[From Feltham's Tour, 1798]
To the same.
" Content of spirit must from science flow,
For 'tis a godlike attribute to know. "
THE enlightened Manksman, if he is fond of his native language, must lament the barrenness of its literary field, and the almost daily disuse of his mother tongue. The English language is preferred in general. In the Church and in the Courts of Law, it is indispensably necessary: in general the lower class understand English, and few are wholly ignorant of it; yet they are more ready at, and attached to, their Manks.
Douglas has two printing-offices, from whence issue a Manks almanac, and a weekly paper, at the price of 2½d. entitled the " Manks Mercury," both printed in English
They have neither grammar nor dictionary, and few except the clergy know Manks well enough to compose in it.*1 In a letter to the Rev. Mr. Corlett, of Lez-ayre, in 1774, from Mr. John Kelly, of Douglas, he inquires for all the proper names of places, &c. and adds, " My intention is to annex these proper names, which will prove as useful as curious, by way of an appendix to a dictionary of the Manks language, which is almost compiled " What has retarded this design I know not.
The following curious observations on the Manks language and customs, is from the pen of the late learned Rev. Philip Moore:-
" One great cause of their security in the Isle of Man, arises from an ancient law, still in force, that makes it felony to enter any man's house, without first calling Vel Peccagh s'thie? Anybody within? literally, Is there any sinner within? For, anciently, few houses had any other door than a bundle of briars or brush-wood, tied up close, and bound all round with a straw rope, to keep out the weather by night; and in the day, when they left their cabins to go to work abroad, they set up twos sticks across the door, or a couple of flails, or anything of that kind, which the law made it capital to remove, without permission from within, after calling as above. And this furnishes another strong presumptive proof of the originality, antiquity, and very expressive significance for our language; that the whole human species is distinguished by the term or appellation of peccagh, that is, sinner. For instance, we say, peccagh mie, for a good- man or person, literally, a good sinner. Nor a good Christian, peccagh creestee? i.e. a Christian sinner: peccagh ny gha,, manly a sinner, for many a one: cloan ny peccee, the children of sinners, for all mankind. Would not this proof, taken from the very natural and moral state of man, incline one to conclude, that the Manks language is coeval, if not with the fall, at least with the dispersion at Babel, in both which incidents the whole human race were involved; and universal guilt became the characteristic of man ? The term peccagh, a man, or person, but literally and originally sinner, showing how religiously we have preserved the memorial of these most ancient, wonderful, and interesting catastrophes,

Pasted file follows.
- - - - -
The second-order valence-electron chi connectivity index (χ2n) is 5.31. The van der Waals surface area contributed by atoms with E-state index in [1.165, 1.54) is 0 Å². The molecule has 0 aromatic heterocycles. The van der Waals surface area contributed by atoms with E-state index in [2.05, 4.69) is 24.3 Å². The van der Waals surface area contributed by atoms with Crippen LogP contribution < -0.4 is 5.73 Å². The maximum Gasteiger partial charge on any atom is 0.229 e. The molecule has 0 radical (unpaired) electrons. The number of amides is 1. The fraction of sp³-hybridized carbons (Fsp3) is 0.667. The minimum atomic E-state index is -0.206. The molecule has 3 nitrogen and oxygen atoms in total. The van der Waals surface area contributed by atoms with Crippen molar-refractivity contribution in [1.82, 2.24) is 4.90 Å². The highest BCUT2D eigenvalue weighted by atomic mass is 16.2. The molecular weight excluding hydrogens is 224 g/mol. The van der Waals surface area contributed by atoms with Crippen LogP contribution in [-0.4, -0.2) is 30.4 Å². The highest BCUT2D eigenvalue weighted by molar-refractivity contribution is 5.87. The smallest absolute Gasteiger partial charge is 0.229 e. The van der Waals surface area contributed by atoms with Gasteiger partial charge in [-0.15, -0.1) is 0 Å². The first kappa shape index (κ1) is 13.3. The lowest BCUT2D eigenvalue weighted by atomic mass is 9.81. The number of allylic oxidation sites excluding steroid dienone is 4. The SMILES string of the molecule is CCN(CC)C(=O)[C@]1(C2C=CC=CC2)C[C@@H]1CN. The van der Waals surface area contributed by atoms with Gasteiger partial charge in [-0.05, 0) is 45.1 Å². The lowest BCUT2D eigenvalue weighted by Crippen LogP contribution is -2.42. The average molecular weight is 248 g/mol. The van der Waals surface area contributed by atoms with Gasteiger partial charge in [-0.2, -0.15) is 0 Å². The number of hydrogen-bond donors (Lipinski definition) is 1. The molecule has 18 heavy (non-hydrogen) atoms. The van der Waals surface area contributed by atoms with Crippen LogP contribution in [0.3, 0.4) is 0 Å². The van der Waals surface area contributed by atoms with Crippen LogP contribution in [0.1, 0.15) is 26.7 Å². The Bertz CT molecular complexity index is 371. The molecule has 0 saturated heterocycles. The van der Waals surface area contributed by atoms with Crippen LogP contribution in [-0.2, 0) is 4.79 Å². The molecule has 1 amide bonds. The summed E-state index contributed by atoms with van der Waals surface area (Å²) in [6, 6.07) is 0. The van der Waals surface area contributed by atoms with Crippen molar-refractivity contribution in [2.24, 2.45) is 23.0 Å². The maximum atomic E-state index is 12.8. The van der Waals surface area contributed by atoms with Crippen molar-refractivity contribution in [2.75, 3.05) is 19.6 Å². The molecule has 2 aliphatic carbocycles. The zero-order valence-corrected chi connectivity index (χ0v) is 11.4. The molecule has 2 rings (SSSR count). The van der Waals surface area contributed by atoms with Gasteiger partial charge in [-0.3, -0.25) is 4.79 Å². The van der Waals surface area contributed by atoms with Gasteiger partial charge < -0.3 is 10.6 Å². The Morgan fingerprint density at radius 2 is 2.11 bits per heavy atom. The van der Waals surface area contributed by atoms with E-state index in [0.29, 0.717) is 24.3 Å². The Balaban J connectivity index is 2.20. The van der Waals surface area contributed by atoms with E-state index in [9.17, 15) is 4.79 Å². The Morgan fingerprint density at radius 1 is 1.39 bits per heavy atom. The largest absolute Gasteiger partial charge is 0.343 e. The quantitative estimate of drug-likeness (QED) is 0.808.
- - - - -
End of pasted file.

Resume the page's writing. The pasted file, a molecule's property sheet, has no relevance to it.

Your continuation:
"I am well aware of what some would insinuate, that the word peccagh is derived from peccatum of the Latins; not reflecting, that the Manks, the Welsh, the Irish, the ancient Cornavian, and the Erse, are all different dialects of one and the same original language, and each of them evidently deducible from the primaeval Celtic; which.all antiquarians affirm to have been the language of all Asia Minor and Europe, for many ages, and long before either Greece or Rome had any existence or any peculiar language as distinct nations."
This language has many compound words, by which the ideas they are meant to excite are more forcibly impressed: for instance, laa, signifies half; and bee, signifies meat; when these are conjoined they form laabee, the Manks for a bed, which is vulgarly said to be half-meat. Again, laa, half, and moo, a saint, when joined as laanoo, mean a child; very expressive of the innocence of that state.[fpc - nonsense - in Manx adjectives would follow the noun]